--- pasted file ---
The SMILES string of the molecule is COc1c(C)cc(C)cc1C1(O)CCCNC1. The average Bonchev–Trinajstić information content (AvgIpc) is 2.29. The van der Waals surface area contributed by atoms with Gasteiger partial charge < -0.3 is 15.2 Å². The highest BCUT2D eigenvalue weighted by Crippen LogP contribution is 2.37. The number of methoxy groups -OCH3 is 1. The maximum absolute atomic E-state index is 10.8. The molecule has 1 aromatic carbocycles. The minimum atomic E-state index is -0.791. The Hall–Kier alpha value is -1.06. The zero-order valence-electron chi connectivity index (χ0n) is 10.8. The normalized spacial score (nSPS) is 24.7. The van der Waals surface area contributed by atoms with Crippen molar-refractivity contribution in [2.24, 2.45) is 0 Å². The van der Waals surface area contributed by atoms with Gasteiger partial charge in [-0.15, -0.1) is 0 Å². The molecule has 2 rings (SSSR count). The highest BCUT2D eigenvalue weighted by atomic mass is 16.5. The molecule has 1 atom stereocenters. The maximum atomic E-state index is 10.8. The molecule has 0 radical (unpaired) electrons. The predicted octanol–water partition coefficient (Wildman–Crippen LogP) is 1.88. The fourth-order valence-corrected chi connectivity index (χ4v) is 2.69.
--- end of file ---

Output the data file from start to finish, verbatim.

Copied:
The SMILES string of the molecule is COc1c(C)cc(C)cc1C1(O)CCCNC1. The average Bonchev–Trinajstić information content (AvgIpc) is 2.29. The van der Waals surface area contributed by atoms with Gasteiger partial charge < -0.3 is 15.2 Å². The highest BCUT2D eigenvalue weighted by Crippen LogP contribution is 2.37. The number of methoxy groups -OCH3 is 1. The maximum absolute atomic E-state index is 10.8. The molecule has 1 aromatic carbocycles. The minimum atomic E-state index is -0.791. The Hall–Kier alpha value is -1.06. The zero-order valence-electron chi connectivity index (χ0n) is 10.8. The normalized spacial score (nSPS) is 24.7. The van der Waals surface area contributed by atoms with Crippen molar-refractivity contribution in [2.24, 2.45) is 0 Å². The van der Waals surface area contributed by atoms with Gasteiger partial charge in [-0.15, -0.1) is 0 Å². The molecule has 2 rings (SSSR count). The highest BCUT2D eigenvalue weighted by atomic mass is 16.5. The molecule has 1 atom stereocenters. The maximum atomic E-state index is 10.8. The molecule has 0 radical (unpaired) electrons. The predicted octanol–water partition coefficient (Wildman–Crippen LogP) is 1.88. The fourth-order valence-corrected chi connectivity index (χ4v) is 2.69.